In hockey scoring goals is more important than generating shots. Some think that a better analysis can be done using goals instead of shots. This is the position of David Johnson who runs the website hockey analysis. He is often seen as a “heretic” in the sabermetrics community because although that idea sounds simple enough it doesn’t hold up to scrutiny.
In order to go from shots to goals you merely multiply by the shooting percentage of the player involved. On the team level, as we are talking about all shots when a player is on the ice, shooting percentage is not an individual number; it is the number for all players on the ice when a player is on the ice. How much control does a player have on the shooting percentage of another player? If the player is a good set-up man who can get his teammates into good scoring opportunities, he has some control, but it is generally very limited. On the flip side saves percentage of a given team is not well controlled by any other player on the ice.
Even on an individual level, shooting percentage for a player is not a very repeatable number. There are often wide differences in shooting percentage for an individual player from year to year. These shooting percentage differences are often enough to explain unusually high or low scoring seasons. In fact Corsi is found to be a better, more sustainable number from year to year than points or shooting percentage. It is more consistent from year to year and hence a better measure of the individual contribution of a player. Corsi is an underlying number that does a good job of showing how well a player is playing and it is a persistent measure of his talent.
Johnson’s goals analysis is equivalent to replacing Corsi with +/- ratings. The problem with +/- ratings is they are strongly dependent on the shooting percentage and saves percentage of a team, while a player is on the ice. These numbers are largely random and not under a player’s control. They can be more repeatable if a player consistently plays with the same goalie or linemates, but they are largely a random factor. This idea is quantified as pdo . This is the sum of the shooting percentage and saves percentage when a given player is on the ice. The leaguewide average by definition is 1. Players who have a PDO well above 1 have a combination of saves percentage and shooting percentage well above average. Usually this means they have had good luck and will not be able to sustain their numbers over the longterm. Conversely if a player has a PDO well below 1, it means he has had bad luck and things will likely get better soon. The biggest caveat here is that a player on a team with goaltending that is far above or below average is not as likely to regress to 1 in time as the saves percentage will not at a league average value.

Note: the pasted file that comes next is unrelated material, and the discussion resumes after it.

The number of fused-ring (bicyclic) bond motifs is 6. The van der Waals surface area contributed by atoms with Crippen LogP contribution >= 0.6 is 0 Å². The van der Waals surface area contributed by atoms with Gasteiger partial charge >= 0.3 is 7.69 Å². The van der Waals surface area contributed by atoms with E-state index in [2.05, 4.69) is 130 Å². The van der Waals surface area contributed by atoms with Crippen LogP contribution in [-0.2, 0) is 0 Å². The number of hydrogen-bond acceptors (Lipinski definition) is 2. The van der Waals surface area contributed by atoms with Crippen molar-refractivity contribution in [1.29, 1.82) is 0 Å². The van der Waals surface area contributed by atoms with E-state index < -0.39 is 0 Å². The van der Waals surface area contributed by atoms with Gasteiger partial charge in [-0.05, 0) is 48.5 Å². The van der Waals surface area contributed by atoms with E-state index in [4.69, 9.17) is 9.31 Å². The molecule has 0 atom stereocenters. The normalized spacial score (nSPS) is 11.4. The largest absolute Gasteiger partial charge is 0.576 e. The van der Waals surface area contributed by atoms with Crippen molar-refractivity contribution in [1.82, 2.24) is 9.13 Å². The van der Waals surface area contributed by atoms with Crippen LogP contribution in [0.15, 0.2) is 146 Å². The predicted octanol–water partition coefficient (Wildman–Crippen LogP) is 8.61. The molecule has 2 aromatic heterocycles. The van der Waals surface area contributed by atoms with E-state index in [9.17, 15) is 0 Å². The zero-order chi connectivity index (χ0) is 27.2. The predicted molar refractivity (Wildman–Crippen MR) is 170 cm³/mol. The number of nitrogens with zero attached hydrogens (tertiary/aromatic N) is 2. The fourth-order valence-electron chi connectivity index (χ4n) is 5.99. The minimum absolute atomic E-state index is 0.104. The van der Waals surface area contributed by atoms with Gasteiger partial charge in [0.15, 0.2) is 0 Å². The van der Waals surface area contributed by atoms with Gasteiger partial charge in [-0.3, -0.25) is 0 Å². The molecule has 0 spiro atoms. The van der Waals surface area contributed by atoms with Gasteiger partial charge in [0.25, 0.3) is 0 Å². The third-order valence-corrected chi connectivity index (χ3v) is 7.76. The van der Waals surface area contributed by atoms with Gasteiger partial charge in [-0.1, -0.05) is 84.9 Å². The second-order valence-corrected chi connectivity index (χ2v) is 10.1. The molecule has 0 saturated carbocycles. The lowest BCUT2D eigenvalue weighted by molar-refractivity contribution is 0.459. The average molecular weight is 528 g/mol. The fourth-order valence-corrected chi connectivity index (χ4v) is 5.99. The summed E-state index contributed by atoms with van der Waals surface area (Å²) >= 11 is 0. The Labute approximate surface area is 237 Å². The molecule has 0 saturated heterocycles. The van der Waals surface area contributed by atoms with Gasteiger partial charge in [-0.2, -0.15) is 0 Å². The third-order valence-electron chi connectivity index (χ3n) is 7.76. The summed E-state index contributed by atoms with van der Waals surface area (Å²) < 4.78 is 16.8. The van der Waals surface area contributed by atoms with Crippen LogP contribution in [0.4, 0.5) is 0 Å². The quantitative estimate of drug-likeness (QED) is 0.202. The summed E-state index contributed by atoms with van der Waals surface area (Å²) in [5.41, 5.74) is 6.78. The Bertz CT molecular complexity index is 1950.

This is not to say that there is nothing to be learned looking at shooting percentage and saves percentage while a player is on the ice. There are small corrections that can be made. Some players have extremely good or bad finishing ability for example. To fully understand their contributions it is necessary to take it into account. The problem with rejecting Corsi analysis for shot based analysis is that you lose information on the individual level because of the largely random PDO effects.
Johnson argues that he can identify some players who consistently have high or low PDO values. Marian Gaborik is the best example of a high PDO player and Travis Moen is the best example of a low PDO player. Something can be learned by understanding why these players have consistently extreme PDOs. Gaborik has spent his career with good goaltending. He plays with Henrik Lundqvist in New York and he is one of the top goalies in hockey. Previously in Minnesota he played in a top defensive system under Jacques Lemaire where goalies had high saves percentages. Gaborik is a player who is a very good finisher and has been the top offensive forward on his line throughout his career, so teams want to have him taking shots. He helps to increase his team’s shooting percentage and has had the luck to play with a good saves percentage. Travis Moen is a defensive forward who does not play in offensive situations often. He plays against top opposition and his team usually does not press for high quality shots and accepts low quality shots that reduce their shooting percentage as they are more concerned with defence. The strong opposition tends to reduce his team’s shooting percentage and his line’s lack of offensive play reduces their shooting percentage.